But RCA and the launch of the electronics industry in Taiwan share another legacy, as RCA’s Taoyuan plant is the likely cause of at least 1,200 known cases of cancers among its former workers, mostly women, as well as permanent pollution in the vicinity of the plants. (37) The RCA plants were shut down in 1991, but other cases remain hidden, as all electronics plants continue to use massive quantities of chemical products. (38) Many of those products have known toxicity for humans, and many are carcinogens. Given the complexity of carcinogenesis, especially when many different forms are at stake, and due to the long latency between exposure to the products and the appearance of cancer, there is reason to focus now on conditions at other electronics companies and science parks, and not to wait for the next RCA-type issue to emerge. But the task is daunting, mainly because of the direct economic benefit of the electronics industry to the nearby cities of Hsinchu, Chupei, Taichung, Tainan, and Kaohsiung, and because of its strategic importance to the Taiwanese economy. The epidemiologist Chen Pau-chung, who has conducted one of the few retrospective cohort studies on semiconductor fabrication at the Hsinchu Science-based industrial Park (HSP), found that female workers who were exposed to chlorinated organic solvents during pregnancy might show increased risk of cancer among their children—especially leukaemia—while the offspring of male workers might have an increased risk of infant mortality and congenital cardiac malformation. (39) So far there has been no equivalent survey concerning the population living near the science parks.
You live near a science park? Only the gods know what you're breathing... few people have the courage of Chan Chang-chuan, who was involved in the epidemiological survey work for the Linyuan naptha cracker, and then went on to look at the Mailiao complex in 2009. His results have been attacked by the company and by other scientists and politicians. Two years ago Tsuang Ben-jei of NCHU was sued by the Formosa Plastics Group for a study opposing the construction of the new naptha cracker in Changhua, which thankfully was not built. It's not a surprise there's so little work out there.

There is one long-term study out there, which Chan participated in. It is open access: "Our findings suggested that life expectancy lengthening was slowed and income growth was stalled for residents living in the industrial communities."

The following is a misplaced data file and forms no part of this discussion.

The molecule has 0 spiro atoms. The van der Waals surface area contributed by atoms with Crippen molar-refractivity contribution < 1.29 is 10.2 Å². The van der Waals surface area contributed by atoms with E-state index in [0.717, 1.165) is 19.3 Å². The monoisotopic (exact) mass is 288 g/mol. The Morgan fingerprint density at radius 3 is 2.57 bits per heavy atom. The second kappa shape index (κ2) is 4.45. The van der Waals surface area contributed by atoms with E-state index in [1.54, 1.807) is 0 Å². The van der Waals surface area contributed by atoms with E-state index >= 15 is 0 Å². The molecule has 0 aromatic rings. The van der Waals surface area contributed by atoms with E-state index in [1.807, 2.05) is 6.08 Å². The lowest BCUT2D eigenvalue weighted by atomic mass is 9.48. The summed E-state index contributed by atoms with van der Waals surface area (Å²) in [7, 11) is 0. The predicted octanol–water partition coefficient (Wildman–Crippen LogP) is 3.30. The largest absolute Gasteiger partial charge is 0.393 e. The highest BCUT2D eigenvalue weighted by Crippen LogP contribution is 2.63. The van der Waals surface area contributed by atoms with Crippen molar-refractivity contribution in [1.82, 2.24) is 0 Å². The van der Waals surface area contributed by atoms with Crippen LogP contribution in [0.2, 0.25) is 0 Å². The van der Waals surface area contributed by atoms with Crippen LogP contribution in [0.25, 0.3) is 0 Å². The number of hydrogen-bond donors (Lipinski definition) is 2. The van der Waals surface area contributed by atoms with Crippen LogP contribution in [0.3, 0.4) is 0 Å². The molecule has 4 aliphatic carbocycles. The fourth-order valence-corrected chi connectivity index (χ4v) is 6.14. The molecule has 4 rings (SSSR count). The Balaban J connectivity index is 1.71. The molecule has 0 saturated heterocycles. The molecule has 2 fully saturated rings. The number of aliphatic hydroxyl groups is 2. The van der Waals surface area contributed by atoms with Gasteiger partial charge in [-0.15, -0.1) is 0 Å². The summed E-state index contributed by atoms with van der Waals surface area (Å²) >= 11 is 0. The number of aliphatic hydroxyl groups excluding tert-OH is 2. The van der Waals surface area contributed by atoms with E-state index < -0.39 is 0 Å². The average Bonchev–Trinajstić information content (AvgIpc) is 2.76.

Don't miss the comments below! And check out my blog and its sidebars for events, links to previous posts and picture posts, and scores of links to other Taiwan blogs and forums!


Anonymous said...

The flyer is an interesting link and has a lot of good tidbits but when you look at the numbers, at least for Taiwan versus the a United States, you are likely seeing the influence of smoking as a cofactor rather than industrial pollution (see the charts about esophageal cancer, especially for men). The other issue would be the high incidence of liver cancer, which likely comes from endemic Hepatitis.

Overall it doesn't paint a picture of a society being poisoned by local industry, though.

Michael Turton said...

It's only for selected cancers.


Anonymous said...

Environmental heavy metals are a major source of cancer in Changhua county. And local tap water in Taipei is a chemo drug cocktail - they have yet to find a way to filter it out of the drinking water.

Anonymous said...

I believe diet to be partly to blame, more so than environmental pollutions. People in Taiwan eat a lot of fried foods and also stir-fry dishes using vegetable oils (the bad types like soybean or cottonseed) heated to high temperatures. Dishes cooked in these methods, particularly meats and carbohydrate-rich foods, produce carcinogenic by-products such as AGEs and acrylamides. Factor in also the chemicals and antibiotics in meat, it's little wonder why Cancer affects so many in Taiwan. Jenny, California, USA

Michael Turton said...

Anon, fried foods is an excellent point.


alan said...

Dont forget the constant lifetime exposure to the incense burned at temples for the majority of taiwanese population..

transentry said...
This comment has been removed by the author.
transentry said...

This is a sequence of events often typical,
On the way to the kitchen, vegetables and dry foods openly sold on top of gutters pick up bacteria, dust, tire rubber, and exhaust;
Kitchens overrun by roaches that end up in dishwater are blasted by industrial aerosol insecticides. The same kitchens clean up using wet rags used after a scrub for the chopping block, countertops and to moisten cash counting fingers that handle sandwich bread and lettuce.
Foods fried in industrial oils and accented with plentiful MSG and other chems is mixed, stored and served in colorful plastic containers.
Then boiling hot take-out food is transported by plastic bags and styrofoam.